Brandon Ermita is the Academic Technical Support Manager of both the East Asian Studies Department and the East Asian Studies Program. After earning his B.A. from New York University (1992), he pursued his post-graduate studies in behavioral and computational neuroscience at Rutgers University. During this time, he appreciated the critical need to having professional information technology professionals within the specialized environment of the modern higher-education institution. Profile on Google Scholar He has been with Princeton University since 1999 and joined the East Asian Studies department in 2010 as an experienced Apple Certified Technical Coordinator (ACTS), Microsoft Certified IT Professional (MCITP), Microsoft Certified Systems Engineer (MCSE) and Certified Associate in Project Management (CAPM).
The department of East Asian Studies (EAS) at Princeton University is a world-class institution and has a complex set of linguistic and academic research requirements, resulting in having to support various Microsoft Windows and Apple Macintosh computing platforms in Chinese, Japanese and Korean. He has been enthusiastic about bringing to EAS his IT project management experience with various enterprise-level technology initiatives, including widespread expansion of Microsoft Outlook and Exchange and development of Microsoft SharePoint for academic and departmental business collaboration. Additional academic-business and academic-research projects include the development of web-based forms using the university's Roxen content management system to facilitate electronic records management, use of web analytics to optimize web usage and design, and the introduction of social media networking (Facebook social websites for the Department and Program of East Asian Studies as well as the Princeton in Beijing program), and the development of websites for Princeton in Ishikawa and Princeton Japanese Pedagogy Forum -- all in order to enhance the university's primary mission of teaching and research with a focus on internationalization. The simple use of modern webtools such as video conferencing has helped to enhance academic committee meetings and interviews; while reducing travel time and travel costs for a department that often has academic contacts 12 time zones away throughout China, Japan, and South Korea.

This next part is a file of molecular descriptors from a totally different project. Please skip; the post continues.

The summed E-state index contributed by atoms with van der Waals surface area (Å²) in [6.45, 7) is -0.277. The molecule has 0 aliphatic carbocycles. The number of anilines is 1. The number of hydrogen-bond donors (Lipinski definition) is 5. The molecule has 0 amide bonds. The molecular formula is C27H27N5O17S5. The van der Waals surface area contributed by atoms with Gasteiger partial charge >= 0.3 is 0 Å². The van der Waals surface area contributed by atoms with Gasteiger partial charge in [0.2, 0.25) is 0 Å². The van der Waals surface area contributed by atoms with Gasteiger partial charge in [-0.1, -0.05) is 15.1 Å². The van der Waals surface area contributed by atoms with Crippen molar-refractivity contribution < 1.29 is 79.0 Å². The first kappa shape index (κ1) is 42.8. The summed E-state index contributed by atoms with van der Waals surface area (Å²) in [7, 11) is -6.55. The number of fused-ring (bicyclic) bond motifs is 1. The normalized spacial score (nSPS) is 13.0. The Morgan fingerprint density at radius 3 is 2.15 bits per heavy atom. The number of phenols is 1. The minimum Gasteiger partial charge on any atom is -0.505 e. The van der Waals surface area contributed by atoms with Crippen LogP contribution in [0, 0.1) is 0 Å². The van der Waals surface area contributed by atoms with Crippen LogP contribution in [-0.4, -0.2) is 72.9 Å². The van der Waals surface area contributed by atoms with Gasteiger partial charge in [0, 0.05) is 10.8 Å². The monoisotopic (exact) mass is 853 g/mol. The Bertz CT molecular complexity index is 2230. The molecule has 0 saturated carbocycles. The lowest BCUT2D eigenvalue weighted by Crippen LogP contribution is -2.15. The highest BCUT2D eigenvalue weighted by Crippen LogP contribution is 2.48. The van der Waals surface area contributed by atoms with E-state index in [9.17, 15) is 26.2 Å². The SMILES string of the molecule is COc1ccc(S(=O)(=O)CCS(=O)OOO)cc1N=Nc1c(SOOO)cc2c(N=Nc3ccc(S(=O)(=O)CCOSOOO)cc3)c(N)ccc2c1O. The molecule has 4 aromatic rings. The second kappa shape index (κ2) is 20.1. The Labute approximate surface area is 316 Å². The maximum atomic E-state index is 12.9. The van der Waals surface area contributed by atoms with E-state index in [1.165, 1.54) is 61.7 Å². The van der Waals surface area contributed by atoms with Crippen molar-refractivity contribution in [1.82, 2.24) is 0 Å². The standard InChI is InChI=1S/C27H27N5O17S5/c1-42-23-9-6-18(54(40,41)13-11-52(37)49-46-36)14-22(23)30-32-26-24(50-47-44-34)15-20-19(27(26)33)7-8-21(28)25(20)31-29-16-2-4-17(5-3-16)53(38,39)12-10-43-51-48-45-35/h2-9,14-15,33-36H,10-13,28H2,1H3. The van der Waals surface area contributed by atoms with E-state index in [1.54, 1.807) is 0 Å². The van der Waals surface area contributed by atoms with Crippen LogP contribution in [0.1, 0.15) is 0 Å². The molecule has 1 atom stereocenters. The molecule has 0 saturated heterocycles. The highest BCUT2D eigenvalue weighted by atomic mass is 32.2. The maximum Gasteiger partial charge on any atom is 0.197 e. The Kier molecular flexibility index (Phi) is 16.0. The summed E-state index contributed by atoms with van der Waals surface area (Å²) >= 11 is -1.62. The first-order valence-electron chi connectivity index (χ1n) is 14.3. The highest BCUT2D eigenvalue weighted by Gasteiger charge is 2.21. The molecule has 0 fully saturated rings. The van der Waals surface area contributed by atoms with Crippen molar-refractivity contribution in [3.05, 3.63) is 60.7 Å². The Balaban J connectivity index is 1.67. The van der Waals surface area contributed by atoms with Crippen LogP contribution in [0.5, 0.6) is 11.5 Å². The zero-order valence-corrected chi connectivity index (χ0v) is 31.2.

As an information technology manager at Princeton University, he realizes that information technology professionals can often get enamored with technology, but that effective managers need to keep the primary focus on our organizations' INFORMATION needs.